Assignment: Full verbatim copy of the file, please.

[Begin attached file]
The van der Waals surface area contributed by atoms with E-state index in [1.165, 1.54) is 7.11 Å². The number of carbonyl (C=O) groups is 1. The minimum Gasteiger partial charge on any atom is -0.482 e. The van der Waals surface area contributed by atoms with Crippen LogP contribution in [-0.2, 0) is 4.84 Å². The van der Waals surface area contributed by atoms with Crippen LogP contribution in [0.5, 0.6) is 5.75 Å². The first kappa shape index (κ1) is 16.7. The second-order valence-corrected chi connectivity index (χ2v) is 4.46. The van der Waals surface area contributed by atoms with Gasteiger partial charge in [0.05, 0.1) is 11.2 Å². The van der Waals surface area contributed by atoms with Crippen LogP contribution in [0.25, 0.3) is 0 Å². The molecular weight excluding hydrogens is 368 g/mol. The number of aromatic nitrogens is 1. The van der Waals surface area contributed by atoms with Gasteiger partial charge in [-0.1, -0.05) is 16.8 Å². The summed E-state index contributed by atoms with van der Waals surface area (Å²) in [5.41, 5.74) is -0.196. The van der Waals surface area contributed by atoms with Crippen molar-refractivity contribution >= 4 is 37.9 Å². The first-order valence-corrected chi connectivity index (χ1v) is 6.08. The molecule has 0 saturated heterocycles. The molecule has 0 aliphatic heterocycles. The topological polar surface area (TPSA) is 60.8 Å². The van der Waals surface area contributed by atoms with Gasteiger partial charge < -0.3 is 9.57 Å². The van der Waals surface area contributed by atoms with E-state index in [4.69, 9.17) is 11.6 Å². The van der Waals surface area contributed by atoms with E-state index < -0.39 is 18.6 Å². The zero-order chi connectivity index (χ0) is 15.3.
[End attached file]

The van der Waals surface area contributed by atoms with E-state index in [1.165, 1.54) is 7.11 Å². The number of carbonyl (C=O) groups is 1. The minimum Gasteiger partial charge on any atom is -0.482 e. The van der Waals surface area contributed by atoms with Crippen LogP contribution in [-0.2, 0) is 4.84 Å². The van der Waals surface area contributed by atoms with Crippen LogP contribution in [0.5, 0.6) is 5.75 Å². The first kappa shape index (κ1) is 16.7. The second-order valence-corrected chi connectivity index (χ2v) is 4.46. The van der Waals surface area contributed by atoms with Gasteiger partial charge in [0.05, 0.1) is 11.2 Å². The van der Waals surface area contributed by atoms with Crippen LogP contribution in [0.25, 0.3) is 0 Å². The molecular weight excluding hydrogens is 368 g/mol. The number of aromatic nitrogens is 1. The van der Waals surface area contributed by atoms with Gasteiger partial charge in [-0.1, -0.05) is 16.8 Å². The summed E-state index contributed by atoms with van der Waals surface area (Å²) in [5.41, 5.74) is -0.196. The van der Waals surface area contributed by atoms with Crippen molar-refractivity contribution >= 4 is 37.9 Å². The first-order valence-corrected chi connectivity index (χ1v) is 6.08. The molecule has 0 saturated heterocycles. The molecule has 0 aliphatic heterocycles. The topological polar surface area (TPSA) is 60.8 Å². The van der Waals surface area contributed by atoms with Gasteiger partial charge < -0.3 is 9.57 Å². The van der Waals surface area contributed by atoms with E-state index in [4.69, 9.17) is 11.6 Å². The van der Waals surface area contributed by atoms with E-state index < -0.39 is 18.6 Å². The zero-order chi connectivity index (χ0) is 15.3.